PositiveBooklistAuthors praising booze come up with the damndest things,,,Slingerland, though, has no truck with drunky cuteness. He’s a scholar, with solid academic credentials and a professorial display of charts and statistics, which readers can comfortably skip but that do provide scientific and historical justification for a wealth of jarring and entertaining statements.
RaveBooklistIn smooth, limpid prose [Pirog] builds a stunner of a novel, winding up a series of tense situations and exploding them in scenes of shock and surprise. Each time you think you’ve reached the core of things [...] the rug is pulled from under you. The mood at the end might strike readers as undeservedly joyous, but we’ve needed that. Perhaps we didn’t need the recipe for cocaine, but it’s there, too: dump the leaves of the coca plant into a vat, then soak them in chlorine and gasoline.
RaveBooklistAfter only a few pages of this extraordinary thriller, the reader senses a strong, original talent at work ... the story takes hold, all spare, steely sentences with an unadorned forward momentum ... Moving from a stunningly written scene at the spa to a finale in which Happy is kidnapped by organ harvesters, Ames delivers an old-school L.A. crime novel that evokes Chandler with maybe an aftertaste of Bukowski. Readers expecting action won’t be let down, and the sparkling yet unpretentious language gives the whole an extra kick. Recommend to noir fans, action fans, anyone who likes a good read.
MixedBooklistThe answers come slowly in an easygoing narrative that will frustrate readers looking for harder edges. They’re advised to relax into the amiable tale and savor the vignettes along the way, like the encounters with a full-of-himself professor and a raffish thief or two, while marveling at the findings of those fellows with the metal detectors. Turns out valuable relics from the Roman occupation of Britain are one only one twist of your metal detector away.
PositiveBooklistReaders starting this novel might wonder what sort of book they’ve wandered into. After a cracking opening, we learn about heroine Aubrey Sentro’s personal problems, including her memories of a miserable childhood ... A classy read, with humor provided by a fellow passenger, a dirty-minded Englishwoman we don’t see enough of. Know what \'rumpy pumpy\' means?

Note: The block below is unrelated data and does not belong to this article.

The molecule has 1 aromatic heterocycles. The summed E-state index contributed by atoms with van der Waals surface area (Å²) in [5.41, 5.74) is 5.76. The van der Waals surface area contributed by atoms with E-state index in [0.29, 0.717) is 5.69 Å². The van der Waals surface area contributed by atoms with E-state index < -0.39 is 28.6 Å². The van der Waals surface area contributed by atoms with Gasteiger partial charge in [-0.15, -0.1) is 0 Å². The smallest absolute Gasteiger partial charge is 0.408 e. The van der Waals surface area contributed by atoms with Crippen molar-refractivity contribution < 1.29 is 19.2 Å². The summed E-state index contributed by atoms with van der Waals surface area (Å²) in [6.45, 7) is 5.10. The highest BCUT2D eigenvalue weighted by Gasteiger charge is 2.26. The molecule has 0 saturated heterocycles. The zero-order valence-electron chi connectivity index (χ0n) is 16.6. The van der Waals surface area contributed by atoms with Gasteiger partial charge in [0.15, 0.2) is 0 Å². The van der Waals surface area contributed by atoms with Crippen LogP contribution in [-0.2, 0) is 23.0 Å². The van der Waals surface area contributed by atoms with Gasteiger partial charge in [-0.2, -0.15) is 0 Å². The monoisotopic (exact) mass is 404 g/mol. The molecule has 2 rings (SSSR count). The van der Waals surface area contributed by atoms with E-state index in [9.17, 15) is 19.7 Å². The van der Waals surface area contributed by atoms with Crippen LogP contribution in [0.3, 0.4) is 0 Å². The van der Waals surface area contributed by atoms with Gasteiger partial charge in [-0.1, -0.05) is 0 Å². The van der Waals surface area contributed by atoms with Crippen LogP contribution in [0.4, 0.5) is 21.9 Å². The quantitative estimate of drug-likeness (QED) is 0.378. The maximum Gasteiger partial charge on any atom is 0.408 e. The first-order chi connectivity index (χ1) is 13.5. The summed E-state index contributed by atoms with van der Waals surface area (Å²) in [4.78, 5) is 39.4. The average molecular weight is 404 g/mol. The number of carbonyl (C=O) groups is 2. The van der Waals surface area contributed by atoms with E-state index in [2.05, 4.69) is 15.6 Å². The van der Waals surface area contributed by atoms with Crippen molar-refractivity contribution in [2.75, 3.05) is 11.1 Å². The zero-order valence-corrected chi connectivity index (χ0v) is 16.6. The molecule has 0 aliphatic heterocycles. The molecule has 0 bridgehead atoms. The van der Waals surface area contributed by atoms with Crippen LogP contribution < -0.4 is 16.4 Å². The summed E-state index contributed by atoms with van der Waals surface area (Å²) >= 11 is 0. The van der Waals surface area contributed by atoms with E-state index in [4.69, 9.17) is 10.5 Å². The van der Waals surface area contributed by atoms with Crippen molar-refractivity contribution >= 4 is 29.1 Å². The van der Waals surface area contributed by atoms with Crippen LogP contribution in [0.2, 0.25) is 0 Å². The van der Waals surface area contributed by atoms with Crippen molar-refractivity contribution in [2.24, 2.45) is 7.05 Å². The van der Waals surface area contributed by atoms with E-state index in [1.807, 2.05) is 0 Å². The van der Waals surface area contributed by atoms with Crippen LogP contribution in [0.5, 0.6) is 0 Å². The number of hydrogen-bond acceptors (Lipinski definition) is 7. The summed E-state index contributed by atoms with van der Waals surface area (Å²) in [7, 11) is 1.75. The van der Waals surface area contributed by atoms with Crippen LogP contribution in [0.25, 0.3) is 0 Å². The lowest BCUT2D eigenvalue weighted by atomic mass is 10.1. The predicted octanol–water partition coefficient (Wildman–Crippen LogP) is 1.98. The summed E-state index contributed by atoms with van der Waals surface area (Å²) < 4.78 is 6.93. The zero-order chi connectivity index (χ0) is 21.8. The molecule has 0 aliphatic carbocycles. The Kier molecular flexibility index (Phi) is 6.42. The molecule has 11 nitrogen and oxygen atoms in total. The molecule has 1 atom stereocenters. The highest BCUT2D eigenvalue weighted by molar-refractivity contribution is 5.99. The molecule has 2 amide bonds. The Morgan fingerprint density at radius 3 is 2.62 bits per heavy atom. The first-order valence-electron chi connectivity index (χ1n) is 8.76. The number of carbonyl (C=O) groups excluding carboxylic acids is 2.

PositiveBooklistChanneling Agatha Christie isn’t a bad way for a writer to spend his time, not if he does it well. Raman does it splendidly ... Fortunately, a master detective is here, one Harith Athreya. He’s a little bland compared to Miss Marple and Poirot, as though the author is trying too hard to make him realistic. The solution has roots in crimes far from the country house, but Athreya brings it artfully back home.
PositiveBooklistThe Russian ballerina is dead in her L.A. loft, \'pale and light as shaved ice\' ... Whether readers find this a striking turn of phrase, or just peculiar, will be the key to their reaction to this ambitious novel. The inflated language—he showers \'to baptize myself for a new day\'—ornaments Carver’s attempts to learn more about the dead woman ... Even readers not enamored of the language—\'the indelible lie of beauty\'—will find plenty to enjoy in the engaging plot.
PositiveBooklistThe first thing one notices upon entering this thrill ride of a novel is not the violence or the characters but the startling, organic language ... There’s a classic puzzle at the core of this flamboyant thriller, with clues and misdirection cleverly laid out for Page and the reader to spot and figure out.
PositiveBooklistCleeves has a fine time constructing a clockwork murder plot and using it to examine the lives in that circumscribed world ... Those not wanting to wallow in the sociological side of this mystery should focus on Vera as she follows the clues, including the baby in the abandoned car. Remember to watch out for that avocado.
RaveBooklistElena’s attempt to understand the mystery man who betrayed her takes up about half the novel and is relayed in tense, understated prose with limpid moments ... This manages to be a winning mix of crime story and espionage drama, boat chase and seaplane rescue included.
RaveBooklistAll the signature elements of this acclaimed series are present: the gin-dry humor, the engaging characters, the ending that kills you before you know you’re dead ... Slowly, but with relentless pacing and magical writing...the plotlines converge. Surprises abound, like the corpse with a mind of its own ... the finale reminds us that Diamond is a relentless, hard-edged, strictly-business copper.
PositiveBooklist... the real pleasure is the companionship of Wyoming sheriff Walt Longmire and his salty pals ... The first half of the novel is an amiable ramble as the principals discourse on Wyoming history, General Custer, Michelangelo’s Libyan Sybil and Dickens’ Bleak House. It’s pedal to the metal in the second half as the murderous art fraudsters behind it all are revealed, and the action culminates in a riotous chase involving “a motorized motorcade” of ramped-up wheelchairs...Johnson knows it’s Walt his readers crave, and he delivers.
PositiveBooklist... an overlong but engaging, ripped-from-the-headlines thriller that throws off its share of sparks. And a little humor ... What’s scary, if not surprising, is the suggestion that the president had a good point about monopolies.